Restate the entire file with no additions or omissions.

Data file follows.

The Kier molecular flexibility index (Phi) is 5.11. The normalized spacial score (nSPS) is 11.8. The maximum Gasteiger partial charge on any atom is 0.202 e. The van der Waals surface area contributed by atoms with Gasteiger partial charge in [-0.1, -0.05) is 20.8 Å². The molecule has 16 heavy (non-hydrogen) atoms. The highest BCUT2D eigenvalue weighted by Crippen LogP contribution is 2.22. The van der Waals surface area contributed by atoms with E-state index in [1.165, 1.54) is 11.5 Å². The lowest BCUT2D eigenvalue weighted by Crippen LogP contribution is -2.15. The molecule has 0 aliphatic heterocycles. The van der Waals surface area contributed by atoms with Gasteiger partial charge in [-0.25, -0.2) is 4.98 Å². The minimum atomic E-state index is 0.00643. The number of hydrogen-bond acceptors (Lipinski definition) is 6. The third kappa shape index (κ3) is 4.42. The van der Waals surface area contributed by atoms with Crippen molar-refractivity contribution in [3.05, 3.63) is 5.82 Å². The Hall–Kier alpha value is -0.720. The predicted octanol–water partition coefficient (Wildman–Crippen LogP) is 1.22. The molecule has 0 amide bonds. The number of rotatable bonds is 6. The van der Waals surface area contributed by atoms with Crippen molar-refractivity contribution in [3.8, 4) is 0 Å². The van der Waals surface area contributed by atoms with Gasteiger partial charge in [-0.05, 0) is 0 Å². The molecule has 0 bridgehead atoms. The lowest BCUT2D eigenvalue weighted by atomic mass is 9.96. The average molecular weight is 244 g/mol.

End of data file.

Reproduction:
The Kier molecular flexibility index (Phi) is 5.11. The normalized spacial score (nSPS) is 11.8. The maximum Gasteiger partial charge on any atom is 0.202 e. The van der Waals surface area contributed by atoms with Gasteiger partial charge in [-0.1, -0.05) is 20.8 Å². The molecule has 16 heavy (non-hydrogen) atoms. The highest BCUT2D eigenvalue weighted by Crippen LogP contribution is 2.22. The van der Waals surface area contributed by atoms with E-state index in [1.165, 1.54) is 11.5 Å². The lowest BCUT2D eigenvalue weighted by Crippen LogP contribution is -2.15. The molecule has 0 aliphatic heterocycles. The van der Waals surface area contributed by atoms with Gasteiger partial charge in [-0.25, -0.2) is 4.98 Å². The minimum atomic E-state index is 0.00643. The number of hydrogen-bond acceptors (Lipinski definition) is 6. The third kappa shape index (κ3) is 4.42. The van der Waals surface area contributed by atoms with Crippen molar-refractivity contribution in [3.05, 3.63) is 5.82 Å². The Hall–Kier alpha value is -0.720. The predicted octanol–water partition coefficient (Wildman–Crippen LogP) is 1.22. The molecule has 0 amide bonds. The number of rotatable bonds is 6. The van der Waals surface area contributed by atoms with Crippen molar-refractivity contribution in [3.8, 4) is 0 Å². The van der Waals surface area contributed by atoms with Gasteiger partial charge in [-0.05, 0) is 0 Å². The molecule has 0 bridgehead atoms. The lowest BCUT2D eigenvalue weighted by atomic mass is 9.96. The average molecular weight is 244 g/mol.